All of the above mentioned Canons shoot 1080 and 720 HD.  And in 720 mode, the 1D and 7D will also shoot at 60 frames per second.  Anyone that has ever wanted to shoot close-ups of hands performing a task or other convoluted processes will understand the need for such slight slowing of motion;  48 frames per second would be better.  It might seem puzzling why Canon would withhold these frame rates from the 5D firmware, but HD video on the 5D was developed for photojournalists and tourists that occasionally shoot video for Web or home use, and these are larger markets for Canon than the filmmaking community.

One more new offering this year from Canon of interest to indie filmmakers is the Rebel T2i.  Released in February at a price of around $900, this camera accepts interchangeable lenses, shoots 30, 25 and 24 frames per second at 1080p plus 60 and 50 fps at 720p.  The T2i uses the same APS-C sensor as on the 7D.


The camera that Nikon has released recently that will most likely impress HD filmmakers is the D3S. Out since October of 2009, it sells for around $5,000 but is equipped with a much larger sensor than the similarly priced Canon 1D.  At 23.9 x 36mm the D3S sensor is actually a millimeter larger than a 35mm film frame as well as the full-size sensor in the Canon 5D.  It is about twice the size as the sensor in Nikon’s first HDSLR, the D90.  The larger sensor size gives Nikon a slight edge over Canon and Panasonic in extreme low light conditions when one would need to shoot higher than 6400 ISO.  But this is decidedly a special effects look of use mainly to wildlife videographers and people like private investigators not shooting a theatrical feature.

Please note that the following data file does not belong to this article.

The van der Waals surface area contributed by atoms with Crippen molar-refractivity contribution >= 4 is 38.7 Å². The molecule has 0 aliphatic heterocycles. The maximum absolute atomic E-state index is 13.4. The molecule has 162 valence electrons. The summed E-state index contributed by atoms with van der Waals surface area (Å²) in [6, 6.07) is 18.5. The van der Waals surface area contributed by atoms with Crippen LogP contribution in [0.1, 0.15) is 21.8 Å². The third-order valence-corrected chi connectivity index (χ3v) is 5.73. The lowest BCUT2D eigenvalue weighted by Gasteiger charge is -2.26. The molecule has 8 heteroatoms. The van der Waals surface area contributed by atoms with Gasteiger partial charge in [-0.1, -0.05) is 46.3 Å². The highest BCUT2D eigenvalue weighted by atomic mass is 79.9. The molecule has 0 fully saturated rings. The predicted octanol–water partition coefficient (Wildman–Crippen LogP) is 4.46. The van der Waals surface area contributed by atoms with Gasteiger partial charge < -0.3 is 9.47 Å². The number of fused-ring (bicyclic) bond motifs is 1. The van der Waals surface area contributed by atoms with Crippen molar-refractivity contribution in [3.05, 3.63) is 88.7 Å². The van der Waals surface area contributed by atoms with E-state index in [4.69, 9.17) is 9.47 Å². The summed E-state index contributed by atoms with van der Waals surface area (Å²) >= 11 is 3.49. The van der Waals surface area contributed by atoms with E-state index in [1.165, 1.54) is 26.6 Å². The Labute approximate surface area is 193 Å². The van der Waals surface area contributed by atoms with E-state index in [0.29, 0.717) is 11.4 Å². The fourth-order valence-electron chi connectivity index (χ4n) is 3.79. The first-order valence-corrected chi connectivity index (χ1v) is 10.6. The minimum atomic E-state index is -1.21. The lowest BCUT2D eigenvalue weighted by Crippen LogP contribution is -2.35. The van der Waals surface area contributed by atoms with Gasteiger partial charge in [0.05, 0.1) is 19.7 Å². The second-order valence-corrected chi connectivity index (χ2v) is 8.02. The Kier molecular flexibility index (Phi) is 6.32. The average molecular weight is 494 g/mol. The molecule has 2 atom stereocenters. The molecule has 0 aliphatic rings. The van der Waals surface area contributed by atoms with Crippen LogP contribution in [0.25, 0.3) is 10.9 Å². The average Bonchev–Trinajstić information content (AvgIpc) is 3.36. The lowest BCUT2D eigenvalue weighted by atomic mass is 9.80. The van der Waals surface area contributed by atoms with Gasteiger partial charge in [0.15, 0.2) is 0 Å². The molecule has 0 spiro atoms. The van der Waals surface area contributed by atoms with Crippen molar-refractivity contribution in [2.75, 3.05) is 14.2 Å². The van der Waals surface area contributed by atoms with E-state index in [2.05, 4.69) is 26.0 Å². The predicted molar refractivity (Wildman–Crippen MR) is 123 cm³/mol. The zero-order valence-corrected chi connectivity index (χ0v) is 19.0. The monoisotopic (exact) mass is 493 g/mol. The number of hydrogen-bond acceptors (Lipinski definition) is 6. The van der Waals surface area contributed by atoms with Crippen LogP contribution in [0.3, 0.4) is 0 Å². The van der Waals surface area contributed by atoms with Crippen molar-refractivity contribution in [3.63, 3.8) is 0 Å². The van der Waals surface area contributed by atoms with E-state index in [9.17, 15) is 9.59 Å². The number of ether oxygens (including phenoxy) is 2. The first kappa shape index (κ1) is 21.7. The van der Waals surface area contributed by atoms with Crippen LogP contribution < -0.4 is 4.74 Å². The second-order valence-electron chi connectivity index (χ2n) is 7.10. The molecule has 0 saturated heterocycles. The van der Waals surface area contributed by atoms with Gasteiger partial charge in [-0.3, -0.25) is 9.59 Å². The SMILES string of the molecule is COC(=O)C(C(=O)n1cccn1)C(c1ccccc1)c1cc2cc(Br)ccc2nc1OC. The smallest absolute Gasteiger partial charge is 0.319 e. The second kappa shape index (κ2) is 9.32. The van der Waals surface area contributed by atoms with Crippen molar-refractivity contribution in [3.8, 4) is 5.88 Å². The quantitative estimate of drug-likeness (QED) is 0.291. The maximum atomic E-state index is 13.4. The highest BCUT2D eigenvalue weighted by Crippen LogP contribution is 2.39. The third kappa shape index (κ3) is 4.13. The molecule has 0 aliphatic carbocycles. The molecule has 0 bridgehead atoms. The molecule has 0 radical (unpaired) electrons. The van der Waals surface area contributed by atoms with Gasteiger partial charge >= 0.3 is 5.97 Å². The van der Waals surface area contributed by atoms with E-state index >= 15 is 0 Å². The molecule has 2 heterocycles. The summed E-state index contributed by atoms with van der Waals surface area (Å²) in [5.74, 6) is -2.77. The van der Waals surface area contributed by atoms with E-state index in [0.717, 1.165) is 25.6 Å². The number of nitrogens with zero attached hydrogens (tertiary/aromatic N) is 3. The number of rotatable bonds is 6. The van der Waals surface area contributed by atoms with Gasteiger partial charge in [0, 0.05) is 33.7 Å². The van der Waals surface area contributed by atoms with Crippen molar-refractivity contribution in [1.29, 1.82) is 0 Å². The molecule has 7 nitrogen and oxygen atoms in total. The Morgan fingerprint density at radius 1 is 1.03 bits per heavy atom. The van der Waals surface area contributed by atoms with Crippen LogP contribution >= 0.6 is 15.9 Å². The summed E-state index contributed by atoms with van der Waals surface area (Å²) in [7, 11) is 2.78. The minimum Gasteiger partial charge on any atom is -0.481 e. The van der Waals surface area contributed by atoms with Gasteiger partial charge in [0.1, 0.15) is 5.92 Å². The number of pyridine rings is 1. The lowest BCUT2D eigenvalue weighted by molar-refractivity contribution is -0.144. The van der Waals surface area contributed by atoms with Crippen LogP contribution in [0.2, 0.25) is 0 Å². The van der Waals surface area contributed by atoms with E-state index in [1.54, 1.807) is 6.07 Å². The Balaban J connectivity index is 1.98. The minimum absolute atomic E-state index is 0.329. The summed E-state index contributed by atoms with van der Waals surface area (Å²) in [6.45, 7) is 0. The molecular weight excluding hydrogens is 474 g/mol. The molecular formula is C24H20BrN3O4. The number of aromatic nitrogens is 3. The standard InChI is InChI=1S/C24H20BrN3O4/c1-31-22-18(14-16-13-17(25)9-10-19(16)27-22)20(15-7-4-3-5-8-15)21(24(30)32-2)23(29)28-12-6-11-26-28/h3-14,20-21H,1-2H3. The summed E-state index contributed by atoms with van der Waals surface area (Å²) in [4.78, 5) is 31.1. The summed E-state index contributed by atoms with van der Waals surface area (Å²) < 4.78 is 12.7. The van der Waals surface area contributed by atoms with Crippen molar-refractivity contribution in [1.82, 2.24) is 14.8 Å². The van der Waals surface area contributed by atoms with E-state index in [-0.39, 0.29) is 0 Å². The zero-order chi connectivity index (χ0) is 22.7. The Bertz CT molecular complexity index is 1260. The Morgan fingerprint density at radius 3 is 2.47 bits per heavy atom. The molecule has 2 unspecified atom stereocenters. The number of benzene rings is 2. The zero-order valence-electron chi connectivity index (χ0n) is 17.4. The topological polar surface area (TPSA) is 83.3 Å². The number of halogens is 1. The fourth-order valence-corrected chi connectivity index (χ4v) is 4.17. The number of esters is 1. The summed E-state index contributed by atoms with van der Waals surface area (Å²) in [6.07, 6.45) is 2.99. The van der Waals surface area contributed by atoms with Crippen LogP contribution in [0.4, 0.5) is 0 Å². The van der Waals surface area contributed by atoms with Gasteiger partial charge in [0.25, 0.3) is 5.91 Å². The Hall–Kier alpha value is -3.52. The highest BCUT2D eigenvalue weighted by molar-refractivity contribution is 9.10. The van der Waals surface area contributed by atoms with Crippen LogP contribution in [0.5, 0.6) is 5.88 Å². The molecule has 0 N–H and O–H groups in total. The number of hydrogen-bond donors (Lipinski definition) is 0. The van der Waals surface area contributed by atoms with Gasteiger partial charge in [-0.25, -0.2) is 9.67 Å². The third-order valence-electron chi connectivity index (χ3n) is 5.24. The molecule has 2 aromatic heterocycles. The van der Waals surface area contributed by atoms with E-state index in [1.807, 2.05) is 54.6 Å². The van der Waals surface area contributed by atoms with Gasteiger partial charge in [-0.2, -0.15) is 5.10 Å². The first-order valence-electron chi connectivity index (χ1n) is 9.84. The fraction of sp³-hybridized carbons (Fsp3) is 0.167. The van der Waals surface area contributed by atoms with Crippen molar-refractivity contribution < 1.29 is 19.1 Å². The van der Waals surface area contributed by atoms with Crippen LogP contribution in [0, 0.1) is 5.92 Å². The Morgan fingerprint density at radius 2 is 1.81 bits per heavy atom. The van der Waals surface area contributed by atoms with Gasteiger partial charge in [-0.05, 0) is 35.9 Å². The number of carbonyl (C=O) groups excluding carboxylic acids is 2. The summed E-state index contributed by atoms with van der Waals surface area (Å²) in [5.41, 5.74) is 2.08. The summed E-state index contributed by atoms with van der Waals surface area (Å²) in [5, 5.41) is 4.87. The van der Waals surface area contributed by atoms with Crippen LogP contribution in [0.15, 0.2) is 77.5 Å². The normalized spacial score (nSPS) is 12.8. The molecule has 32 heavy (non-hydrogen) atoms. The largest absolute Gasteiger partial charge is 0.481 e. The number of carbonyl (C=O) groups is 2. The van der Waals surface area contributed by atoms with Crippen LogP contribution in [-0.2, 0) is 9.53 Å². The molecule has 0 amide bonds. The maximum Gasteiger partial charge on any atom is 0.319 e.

The D3S has other improvements over the D90 that will please Internet videographers especially.  Getting good quality sound onto the same card in the camera that’s recording the video has been a problem for both Nikon and Canon, but an external mic can be plugged directly into the D3S allowing stereo sound to be recorded. For narrative filmmakers, dual system sound is preferable anyway, but this is a great feature for grabbing an interview to put online or recording something like auditions.  And the D3S also has an in-camera editing (i.e. trimming) function.  Videographers on deadline will like being able to quickly shorten clips for relevant content before posting them on the Internet.